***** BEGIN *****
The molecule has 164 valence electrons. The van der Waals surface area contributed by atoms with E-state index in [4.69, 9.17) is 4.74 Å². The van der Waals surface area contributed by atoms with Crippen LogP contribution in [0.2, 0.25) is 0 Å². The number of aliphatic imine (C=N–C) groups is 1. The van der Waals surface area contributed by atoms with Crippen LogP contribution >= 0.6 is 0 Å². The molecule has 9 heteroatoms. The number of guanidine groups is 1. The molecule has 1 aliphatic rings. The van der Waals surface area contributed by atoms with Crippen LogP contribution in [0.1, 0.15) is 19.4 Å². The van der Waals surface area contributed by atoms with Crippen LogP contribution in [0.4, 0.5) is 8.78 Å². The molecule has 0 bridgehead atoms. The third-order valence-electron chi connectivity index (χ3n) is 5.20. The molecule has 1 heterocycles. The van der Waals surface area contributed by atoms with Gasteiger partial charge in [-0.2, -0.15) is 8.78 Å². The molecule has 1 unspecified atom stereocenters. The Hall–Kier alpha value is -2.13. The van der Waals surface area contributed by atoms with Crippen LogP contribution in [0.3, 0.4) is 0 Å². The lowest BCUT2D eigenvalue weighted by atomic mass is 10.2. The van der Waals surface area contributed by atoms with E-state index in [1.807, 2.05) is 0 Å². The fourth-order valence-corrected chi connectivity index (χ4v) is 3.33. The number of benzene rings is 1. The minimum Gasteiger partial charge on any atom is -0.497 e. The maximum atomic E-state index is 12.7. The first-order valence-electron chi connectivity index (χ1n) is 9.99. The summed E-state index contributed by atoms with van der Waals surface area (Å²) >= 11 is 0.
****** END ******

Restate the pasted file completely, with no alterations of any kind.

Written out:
The molecule has 164 valence electrons. The van der Waals surface area contributed by atoms with E-state index in [4.69, 9.17) is 4.74 Å². The van der Waals surface area contributed by atoms with Crippen LogP contribution in [0.2, 0.25) is 0 Å². The number of aliphatic imine (C=N–C) groups is 1. The van der Waals surface area contributed by atoms with Crippen LogP contribution >= 0.6 is 0 Å². The molecule has 9 heteroatoms. The number of guanidine groups is 1. The molecule has 1 aliphatic rings. The van der Waals surface area contributed by atoms with Crippen LogP contribution in [0.1, 0.15) is 19.4 Å². The van der Waals surface area contributed by atoms with Crippen LogP contribution in [0.4, 0.5) is 8.78 Å². The molecule has 0 bridgehead atoms. The third-order valence-electron chi connectivity index (χ3n) is 5.20. The molecule has 1 heterocycles. The van der Waals surface area contributed by atoms with Gasteiger partial charge in [-0.2, -0.15) is 8.78 Å². The molecule has 1 unspecified atom stereocenters. The Hall–Kier alpha value is -2.13. The van der Waals surface area contributed by atoms with Crippen LogP contribution in [0.3, 0.4) is 0 Å². The lowest BCUT2D eigenvalue weighted by atomic mass is 10.2. The van der Waals surface area contributed by atoms with E-state index in [1.807, 2.05) is 0 Å². The fourth-order valence-corrected chi connectivity index (χ4v) is 3.33. The number of benzene rings is 1. The minimum Gasteiger partial charge on any atom is -0.497 e. The maximum atomic E-state index is 12.7. The first-order valence-electron chi connectivity index (χ1n) is 9.99. The summed E-state index contributed by atoms with van der Waals surface area (Å²) >= 11 is 0.